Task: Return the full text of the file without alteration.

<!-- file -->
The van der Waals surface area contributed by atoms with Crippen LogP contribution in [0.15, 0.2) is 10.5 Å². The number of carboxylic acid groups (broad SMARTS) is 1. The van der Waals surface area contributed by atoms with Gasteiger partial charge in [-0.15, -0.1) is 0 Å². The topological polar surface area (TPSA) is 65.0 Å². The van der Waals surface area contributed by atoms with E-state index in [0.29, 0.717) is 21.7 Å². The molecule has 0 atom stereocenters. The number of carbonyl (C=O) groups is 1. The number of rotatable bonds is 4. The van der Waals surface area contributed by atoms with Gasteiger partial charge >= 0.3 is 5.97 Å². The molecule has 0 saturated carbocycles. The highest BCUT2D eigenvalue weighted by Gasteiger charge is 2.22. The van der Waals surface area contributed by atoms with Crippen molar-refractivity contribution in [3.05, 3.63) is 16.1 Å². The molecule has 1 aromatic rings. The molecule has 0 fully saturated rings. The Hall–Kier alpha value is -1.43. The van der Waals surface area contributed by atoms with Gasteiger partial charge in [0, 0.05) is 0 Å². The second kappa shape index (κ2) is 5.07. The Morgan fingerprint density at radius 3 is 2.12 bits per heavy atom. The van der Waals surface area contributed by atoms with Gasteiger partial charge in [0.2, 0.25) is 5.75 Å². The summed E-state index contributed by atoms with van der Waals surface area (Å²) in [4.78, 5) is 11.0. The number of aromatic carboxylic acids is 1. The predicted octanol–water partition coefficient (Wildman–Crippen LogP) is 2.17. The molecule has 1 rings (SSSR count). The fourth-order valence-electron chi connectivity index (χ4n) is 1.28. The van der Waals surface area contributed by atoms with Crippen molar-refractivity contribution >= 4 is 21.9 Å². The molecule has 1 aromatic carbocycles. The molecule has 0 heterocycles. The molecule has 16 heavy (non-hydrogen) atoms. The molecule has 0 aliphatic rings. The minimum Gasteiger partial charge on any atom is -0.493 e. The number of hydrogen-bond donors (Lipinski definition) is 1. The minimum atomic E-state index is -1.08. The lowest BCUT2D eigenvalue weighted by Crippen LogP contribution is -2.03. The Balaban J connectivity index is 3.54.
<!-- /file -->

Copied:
The van der Waals surface area contributed by atoms with Crippen LogP contribution in [0.15, 0.2) is 10.5 Å². The number of carboxylic acid groups (broad SMARTS) is 1. The van der Waals surface area contributed by atoms with Gasteiger partial charge in [-0.15, -0.1) is 0 Å². The topological polar surface area (TPSA) is 65.0 Å². The van der Waals surface area contributed by atoms with E-state index in [0.29, 0.717) is 21.7 Å². The molecule has 0 atom stereocenters. The number of carbonyl (C=O) groups is 1. The number of rotatable bonds is 4. The van der Waals surface area contributed by atoms with Gasteiger partial charge >= 0.3 is 5.97 Å². The molecule has 0 saturated carbocycles. The highest BCUT2D eigenvalue weighted by Gasteiger charge is 2.22. The van der Waals surface area contributed by atoms with Crippen molar-refractivity contribution in [3.05, 3.63) is 16.1 Å². The molecule has 1 aromatic rings. The molecule has 0 fully saturated rings. The Hall–Kier alpha value is -1.43. The van der Waals surface area contributed by atoms with Gasteiger partial charge in [0, 0.05) is 0 Å². The second kappa shape index (κ2) is 5.07. The Morgan fingerprint density at radius 3 is 2.12 bits per heavy atom. The van der Waals surface area contributed by atoms with Gasteiger partial charge in [0.2, 0.25) is 5.75 Å². The summed E-state index contributed by atoms with van der Waals surface area (Å²) in [4.78, 5) is 11.0. The number of aromatic carboxylic acids is 1. The predicted octanol–water partition coefficient (Wildman–Crippen LogP) is 2.17. The molecule has 1 rings (SSSR count). The fourth-order valence-electron chi connectivity index (χ4n) is 1.28. The van der Waals surface area contributed by atoms with Crippen molar-refractivity contribution >= 4 is 21.9 Å². The molecule has 1 aromatic carbocycles. The molecule has 0 heterocycles. The molecule has 16 heavy (non-hydrogen) atoms. The molecule has 0 aliphatic rings. The minimum Gasteiger partial charge on any atom is -0.493 e. The number of hydrogen-bond donors (Lipinski definition) is 1. The minimum atomic E-state index is -1.08. The lowest BCUT2D eigenvalue weighted by Crippen LogP contribution is -2.03. The Balaban J connectivity index is 3.54.